On his first day on the job as Campbell Soup’s CEO in January 1990, David Johnson was heralded by trumpeters playing the “M’mm M’mm Good” jingle. However, the tempo of the tune may have seemed more like a dirge than a fanfare at the time. The Dorrance clan, which owned 58 percent of the company, was riven with disagreements since the death the previous April of John T. Dorrance Jr.,
The son of ranchers from the
At 64, the flamboyant Johnson is on one level a consummate showman and cheerleader firing up the troops. He does not shrink from donning a chef’s toque and red-and-white apron, calling himself “souperman” or “top spoon.” On another level, he drills the listener with numerical benchmarks, financial ratios, and market statistics in a rapid-fire delivery. Not for nothing is he dubbed “quantification Johnson.” The irrepressible Australian set stretch earnings and EPS targets, which at the time were considered over the top (see charts).”There’s no such thing as mature markets,” he’s fond of repeating, “only tired marketers.
“Since Johnson took up the chief ladle, net profits have bubbled at a compound rate of 17.4 percent. The company closed its 1996 fiscal year with $7.68 billion in revenues, up 6 percent from the previous year. Net earnings and EPS were $802 million and $3.22, respectively, both up 15 percent from last year. The stock has nearly tripled since 1990 to about $80 a share, with a market capitalization over $17 billion, giving the Dorrance heirs at least one less thing to squabble over.
Having moved from the bottom of the food industry chain to what Johnson calls “best in class”-to use one of his favorite “dog show” terms-the company now is poised, he thinks, for “best in show.” Recently, he revealed his recipe intended to push Campbell Soup into the ranks of other consumer goods icons such as Gillette and Coca-Cola. The ingredients include a $160 million management reorganization calling for the dismissal of 650 employees, including 11 percent of headquarters staff; the $210 million acquisition of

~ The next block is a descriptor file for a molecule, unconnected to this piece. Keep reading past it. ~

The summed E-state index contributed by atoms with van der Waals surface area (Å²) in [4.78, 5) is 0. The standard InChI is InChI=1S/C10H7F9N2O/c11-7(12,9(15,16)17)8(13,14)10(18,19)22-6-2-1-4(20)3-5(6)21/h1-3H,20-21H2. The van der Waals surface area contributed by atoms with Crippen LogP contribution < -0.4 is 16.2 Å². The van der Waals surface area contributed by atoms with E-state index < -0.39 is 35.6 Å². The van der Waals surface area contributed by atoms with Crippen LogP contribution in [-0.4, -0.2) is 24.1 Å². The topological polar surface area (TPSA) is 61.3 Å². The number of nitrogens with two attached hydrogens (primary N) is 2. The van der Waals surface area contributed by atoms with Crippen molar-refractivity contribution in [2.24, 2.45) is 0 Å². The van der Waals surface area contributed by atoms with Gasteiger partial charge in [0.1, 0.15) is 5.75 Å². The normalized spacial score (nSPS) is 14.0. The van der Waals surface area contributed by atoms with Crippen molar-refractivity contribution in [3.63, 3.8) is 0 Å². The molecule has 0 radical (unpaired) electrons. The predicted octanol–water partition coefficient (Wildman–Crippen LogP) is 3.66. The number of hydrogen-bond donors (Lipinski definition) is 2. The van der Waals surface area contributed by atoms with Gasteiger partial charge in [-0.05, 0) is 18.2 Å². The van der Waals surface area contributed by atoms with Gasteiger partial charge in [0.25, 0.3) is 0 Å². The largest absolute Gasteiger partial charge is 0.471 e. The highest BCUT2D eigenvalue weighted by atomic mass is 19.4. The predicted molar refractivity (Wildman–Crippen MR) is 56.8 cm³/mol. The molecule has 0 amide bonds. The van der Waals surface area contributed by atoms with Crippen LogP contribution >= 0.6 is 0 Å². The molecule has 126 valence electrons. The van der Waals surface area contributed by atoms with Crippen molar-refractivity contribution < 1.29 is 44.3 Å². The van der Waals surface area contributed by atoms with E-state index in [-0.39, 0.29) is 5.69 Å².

While most analysts give Johnson high marks for his turnaround, several reckon it will be a long while before
Johnson brushes these points aside, saying, “six straight years of record results point to a future that brims with promise.” He aims to boost sales and earnings by building existing brands, buying additional ones, and lopping off those that don’t fit strategically. The company plans to “break away” from the food rivals by introducing more new flavors and tastes in both domestic and international markets. He points to
Can Johnson see it through? “There are no speed limits on the road to excellence,” says Johnson, rarely found without a ready aphorism. Recently CE caught up with him at
FOOD FOR THOUGHT
How would you grade your and
Here’s a report card: When I came on board, the market value was $6.9 billion. On
Like Coca-Cola, in some areas, such as soup,
First, we are going to pioneer frozen condensed soup in food stores. We’ll also give consumers what we call a “signature” soup that offers a superior taste and texture because it’s not cooked as long as the others.
We continually have to transcend ourselves in terms of technology and innovation, because there’s always the danger that somebody else will do it ahead of us. Clearly, we’re not going to be a Coca-Cola or Gillette in two years, but we’re inching toward that aim as we go into the next century.